Gone Before It Arrived: The Legacy of the Nehru Jacket in Contemporary Anglo-American Literature

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From 1967 to 1968, the Nehru jacket was a popular style of menswear, associated with youth, dissent, and pacifism. By late 1968, it had become unfashionable. One explanation for its demise is that the jacket was a fad, the victim of the fashion cycle. Judgements about those who wore the Nehru jacket, as well as dismissive attitudes towards the sixties, more generally, should also be taken into account when considering its fate. I propose that Literature has nuanced our impressions of the jacket's vicissitudes as a fashion. The present study focusses on a close analysis of attitudes, values, and motives associated with the Nehru jacket in Anglo-American prose, drama, and poetry. We see the Nehru jacket portrayed as novelty, pretentious, foolish, anachronistic, and nostalgic. Examination of these portrayals reveals ambivalence about its legacy, and how this ambivalence is connected with ambivalent attitudes towards the era. For these reasons, the Nehru jacket continues to have a mixed reception in the history of fashion.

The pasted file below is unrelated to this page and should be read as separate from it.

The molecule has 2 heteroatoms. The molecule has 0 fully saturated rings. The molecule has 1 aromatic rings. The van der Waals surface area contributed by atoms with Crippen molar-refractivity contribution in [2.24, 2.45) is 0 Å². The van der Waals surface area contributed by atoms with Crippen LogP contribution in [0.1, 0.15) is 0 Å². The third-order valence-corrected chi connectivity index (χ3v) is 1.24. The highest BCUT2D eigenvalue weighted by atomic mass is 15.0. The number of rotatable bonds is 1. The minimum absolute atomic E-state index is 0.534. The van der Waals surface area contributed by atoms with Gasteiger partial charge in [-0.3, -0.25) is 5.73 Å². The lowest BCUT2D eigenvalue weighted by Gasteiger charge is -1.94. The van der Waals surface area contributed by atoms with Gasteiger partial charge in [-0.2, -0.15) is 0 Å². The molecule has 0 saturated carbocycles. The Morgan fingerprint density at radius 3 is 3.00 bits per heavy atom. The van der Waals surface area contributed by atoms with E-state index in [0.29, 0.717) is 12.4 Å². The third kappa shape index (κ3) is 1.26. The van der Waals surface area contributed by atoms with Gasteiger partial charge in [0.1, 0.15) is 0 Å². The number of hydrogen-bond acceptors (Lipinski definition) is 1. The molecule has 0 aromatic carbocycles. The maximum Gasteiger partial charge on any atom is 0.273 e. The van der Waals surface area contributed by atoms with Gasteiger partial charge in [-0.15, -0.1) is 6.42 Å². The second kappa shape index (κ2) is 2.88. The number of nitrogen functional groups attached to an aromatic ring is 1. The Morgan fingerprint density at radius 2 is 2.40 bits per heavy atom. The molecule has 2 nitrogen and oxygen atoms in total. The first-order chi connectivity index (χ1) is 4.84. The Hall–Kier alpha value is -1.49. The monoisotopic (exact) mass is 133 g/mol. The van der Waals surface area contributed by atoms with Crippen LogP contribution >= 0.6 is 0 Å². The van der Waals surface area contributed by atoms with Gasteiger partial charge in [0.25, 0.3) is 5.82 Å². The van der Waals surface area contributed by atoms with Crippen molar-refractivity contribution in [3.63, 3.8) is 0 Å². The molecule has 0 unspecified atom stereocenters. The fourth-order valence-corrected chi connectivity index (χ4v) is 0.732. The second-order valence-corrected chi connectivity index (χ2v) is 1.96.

Original languageEnglish
Title of host publicationFashioning Culture, Commerce, and Identity
EditorsJacque Lynn Foltyn
Place of PublicationLeiden
PublisherBrill
Publication date19 Jul 2019
Publication statusAccepted/In press - 19 Jul 2019

    Research areas

  • Faculty of Humanities - Nehru jacket, 1960s, Fashion and literature, Fashion cycles, Fashion values, Fashion attitudes, Fashion motivations

ID: 213865305